Plaintiff concedes that the facts surrounding the initial meeting between Defendant and Hatfield are "highly disputed, even within Hatfield." (Pl.'s Br. Opp. Summ. J. at 8 n. 3.) Plaintiff notes, for instance, that Roseboro testified that Oser set up the meeting with Defendant, which Oser denied. (Roseboro Dep. 54:4-6; Oser Dep. 27:22 to 28:4.)

In preparing for the audit, Defendant made multiple visits to the Hatfield facility. (Oser Dep. 29:2-10.) In their meetings with Hatfield, Defendant's representatives did not explain that Defendant was merely a tolling manufacturer that produced Plaintiff's chemicals for and on behalf of Plaintiff. (McElmurry Decl. ¶ 7.) Rather, Hinkle and other representatives of Defendant told Hatfield's representatives that "[Plaintiff] was a distributor, as we refer to a distributor, and that we [Defendant AFCO] sold him AFCO detergents." (Race Dep. 54:19-23.) In December 2003, Defendant made a formal presentation to Hatfield in its efforts to obtain the Hatfield account. (Race Dep. 68:8-20; Noble Decl. at Ex. 1.) Defendant distributed a price list to Hatfield. The price list included the following three products that use Plaintiff's formulas — AFCO 3484 (sold by Plaintiff as Release), AFCO 5235 (sold by Plaintiff as Atom Plus), and AFCO 2266 (sold by Plaintiff as K-Foam). (Noble Decl. at Ex. I, p. 22; McElmurry Decl. ¶¶ 8, 24.) Shortly thereafter, Roseboro called Plaintiff on the phone and told him that Hatfield was going to start purchasing chemicals, including Plaintiff's chemical compounds, directly from Defendant. (McElmurry Decl. ¶ 23.)

Plaintiff maintains that Hatfield is currently purchasing the same chemicals from Defendant that it once purchased from Plaintiff. (Oser Dep. 53:8-16 (responding affirmatively that it was his understanding when Hatfield began buying chemicals from Defendant rather than from McElmurry in 2003 that the chemicals were "the same . . . chemicals that [Hatifeld] had been purchasing from [Plaintiff] previously" and that the chemicals "did the same thing in the facility; the function of the chemicals didn't change in terms of how they cleaned and where they cleaned"); see also Roseboro Dep. 79:15 to 80:7.) Plaintiff maintains that it supplied Defendant with the formulas to manufacture McElmurry's Atom Plus, Release, and K-Foam products, and that Defendant continues to use those formulas to manufacture and sell chemical compounds directly to Hatfield. (McElmurry Decl. ¶ 24, Noble Decl. at Ex. J, Admission nos. 11, 13, 15, and 18.) Thus, according to Plaintiff, since December 2003 Defendant has been selling directly to Hatfield proprietary formulas that Plaintiff gave to Defendant and has, among other things, breached the parties' Confidentiality Agreement stating that "neither [party] will use the other's formulas or other proprietary knowledge . . . to unfair advantage and/or with the purpose of selling the same or similar products to the other's customers. . . ."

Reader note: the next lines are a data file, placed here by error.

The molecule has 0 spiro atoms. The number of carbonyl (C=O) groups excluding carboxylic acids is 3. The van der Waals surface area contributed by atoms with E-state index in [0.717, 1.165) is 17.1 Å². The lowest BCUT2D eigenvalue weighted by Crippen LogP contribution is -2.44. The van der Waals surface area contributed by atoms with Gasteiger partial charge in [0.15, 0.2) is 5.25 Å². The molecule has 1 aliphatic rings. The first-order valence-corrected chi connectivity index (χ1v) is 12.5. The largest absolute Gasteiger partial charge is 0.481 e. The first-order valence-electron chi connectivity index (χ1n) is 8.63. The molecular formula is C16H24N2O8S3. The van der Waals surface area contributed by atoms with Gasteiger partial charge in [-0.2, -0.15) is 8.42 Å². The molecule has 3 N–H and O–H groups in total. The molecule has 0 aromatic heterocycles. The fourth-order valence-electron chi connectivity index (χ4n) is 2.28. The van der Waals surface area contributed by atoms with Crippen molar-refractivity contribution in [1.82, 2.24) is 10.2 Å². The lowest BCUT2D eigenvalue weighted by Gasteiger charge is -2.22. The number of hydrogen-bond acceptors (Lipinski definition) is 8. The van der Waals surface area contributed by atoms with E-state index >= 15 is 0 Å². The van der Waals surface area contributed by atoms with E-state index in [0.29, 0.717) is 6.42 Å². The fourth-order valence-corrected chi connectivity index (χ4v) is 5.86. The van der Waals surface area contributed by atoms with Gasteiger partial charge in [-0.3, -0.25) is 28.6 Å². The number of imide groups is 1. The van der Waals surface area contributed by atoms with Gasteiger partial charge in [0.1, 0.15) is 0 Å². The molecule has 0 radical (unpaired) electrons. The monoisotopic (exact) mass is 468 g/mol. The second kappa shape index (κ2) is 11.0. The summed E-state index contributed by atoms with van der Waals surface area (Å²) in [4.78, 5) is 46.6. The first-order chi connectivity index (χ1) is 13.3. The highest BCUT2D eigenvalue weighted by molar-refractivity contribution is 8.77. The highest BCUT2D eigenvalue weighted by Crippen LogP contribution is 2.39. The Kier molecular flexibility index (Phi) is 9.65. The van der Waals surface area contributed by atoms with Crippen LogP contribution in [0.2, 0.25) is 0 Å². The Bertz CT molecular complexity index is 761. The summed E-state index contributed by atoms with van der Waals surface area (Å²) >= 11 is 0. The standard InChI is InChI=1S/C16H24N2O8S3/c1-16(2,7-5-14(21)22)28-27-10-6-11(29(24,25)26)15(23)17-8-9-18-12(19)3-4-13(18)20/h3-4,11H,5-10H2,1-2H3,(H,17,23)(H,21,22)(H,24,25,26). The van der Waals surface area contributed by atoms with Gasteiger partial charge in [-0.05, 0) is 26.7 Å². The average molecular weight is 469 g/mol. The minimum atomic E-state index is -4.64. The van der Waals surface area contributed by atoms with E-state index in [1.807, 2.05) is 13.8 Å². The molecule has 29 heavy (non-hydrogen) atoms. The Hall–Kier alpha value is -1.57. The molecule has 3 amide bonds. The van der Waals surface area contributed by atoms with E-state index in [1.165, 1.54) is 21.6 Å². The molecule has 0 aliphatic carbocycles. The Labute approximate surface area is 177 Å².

STANDARD OF REVIEW

Summary judgment is appropriate when there exists no genuine issue of material fact and the moving party is entitled to judgment as a matter of law. FED. R. CIV. P. 56(c); Zahodnick v. International Bus. Machs. Corp., 135 F.3d 911, 913 (4th Cir. 1997). The party seeking summary judgment bears the burden of initially coming forward and demonstrating the absence of a genuine issue of material fact. Celotex Corp. v. Catrett, 477 U.S. 317, 323 (1986). Once the moving party has met its burden, the non-moving party must then affirmatively demonstrate that there is a genuine issue of material fact which requires trial. Matsushita Elec. Indus. Co. Ltd. v. Zenith Radio Corp., 475 U.S. 574, 587 (1986). There is no issue for trial unless there is sufficient evidence favoring the non-moving party for a fact-finder to return a verdict for that party. Anderson v. Liberty Lobby, Inc., 477 U.S. 242, 250 (1986); Sylvia Dev. Corp. v. Calvert County, Md., 48 F.3d 810, 817 (4th Cir. 1995). Thus, the moving party can bear his burden either by presenting affirmative evidence or by demonstrating that the non-moving party's evidence is insufficient to establish his claim. Celotex, 477 U.S. at 331 (Brennan, J., dissenting). When making the summary judgment determination the court must view the evidence, and all justifiable inferences from the evidence, in the light most favorable to the non-moving party. Zahodnick, 135 F.3d at 913; Halperin v. Abacus Tech. Corp., 128 F.3d 191, 196 (4th Cir. 1997).

ANALYSIS Defendant's Motion to Strike Portions of Plaintiff Russel McElmurry's Declaration